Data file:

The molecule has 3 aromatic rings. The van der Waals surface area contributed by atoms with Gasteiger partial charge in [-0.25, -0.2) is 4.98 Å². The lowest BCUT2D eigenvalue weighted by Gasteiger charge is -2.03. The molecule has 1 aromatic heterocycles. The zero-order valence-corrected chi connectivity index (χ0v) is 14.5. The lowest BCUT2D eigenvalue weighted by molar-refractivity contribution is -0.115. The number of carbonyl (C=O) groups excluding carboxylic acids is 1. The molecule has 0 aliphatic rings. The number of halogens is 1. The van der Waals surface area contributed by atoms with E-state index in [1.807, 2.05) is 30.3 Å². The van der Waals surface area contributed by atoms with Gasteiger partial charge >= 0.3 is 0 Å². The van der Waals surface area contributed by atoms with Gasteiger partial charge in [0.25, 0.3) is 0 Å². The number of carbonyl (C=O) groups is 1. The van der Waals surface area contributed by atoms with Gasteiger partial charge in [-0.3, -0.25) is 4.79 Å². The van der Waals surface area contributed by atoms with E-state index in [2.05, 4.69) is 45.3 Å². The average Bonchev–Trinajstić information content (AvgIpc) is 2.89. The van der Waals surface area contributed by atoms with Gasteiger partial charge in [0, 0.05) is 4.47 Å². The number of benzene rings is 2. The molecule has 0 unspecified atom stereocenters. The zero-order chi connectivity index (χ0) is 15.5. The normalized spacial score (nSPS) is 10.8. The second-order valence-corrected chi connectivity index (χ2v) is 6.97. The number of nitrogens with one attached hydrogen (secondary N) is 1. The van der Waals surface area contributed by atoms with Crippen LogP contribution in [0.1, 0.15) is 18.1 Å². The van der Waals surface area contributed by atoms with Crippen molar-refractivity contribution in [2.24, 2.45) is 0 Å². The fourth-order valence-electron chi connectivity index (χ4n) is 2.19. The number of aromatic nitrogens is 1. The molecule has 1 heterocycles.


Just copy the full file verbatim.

The molecule has 3 aromatic rings. The van der Waals surface area contributed by atoms with Gasteiger partial charge in [-0.25, -0.2) is 4.98 Å². The lowest BCUT2D eigenvalue weighted by Gasteiger charge is -2.03. The molecule has 1 aromatic heterocycles. The zero-order valence-corrected chi connectivity index (χ0v) is 14.5. The lowest BCUT2D eigenvalue weighted by molar-refractivity contribution is -0.115. The number of carbonyl (C=O) groups excluding carboxylic acids is 1. The molecule has 0 aliphatic rings. The number of halogens is 1. The van der Waals surface area contributed by atoms with E-state index in [1.807, 2.05) is 30.3 Å². The van der Waals surface area contributed by atoms with Gasteiger partial charge >= 0.3 is 0 Å². The van der Waals surface area contributed by atoms with Gasteiger partial charge in [0.25, 0.3) is 0 Å². The number of carbonyl (C=O) groups is 1. The van der Waals surface area contributed by atoms with Gasteiger partial charge in [-0.3, -0.25) is 4.79 Å². The van der Waals surface area contributed by atoms with E-state index in [2.05, 4.69) is 45.3 Å². The average Bonchev–Trinajstić information content (AvgIpc) is 2.89. The van der Waals surface area contributed by atoms with Gasteiger partial charge in [0, 0.05) is 4.47 Å². The number of benzene rings is 2. The molecule has 0 unspecified atom stereocenters. The zero-order chi connectivity index (χ0) is 15.5. The normalized spacial score (nSPS) is 10.8. The second-order valence-corrected chi connectivity index (χ2v) is 6.97. The number of nitrogens with one attached hydrogen (secondary N) is 1. The van der Waals surface area contributed by atoms with Crippen LogP contribution in [0.1, 0.15) is 18.1 Å². The van der Waals surface area contributed by atoms with Crippen molar-refractivity contribution in [2.24, 2.45) is 0 Å². The fourth-order valence-electron chi connectivity index (χ4n) is 2.19. The number of aromatic nitrogens is 1. The molecule has 1 heterocycles.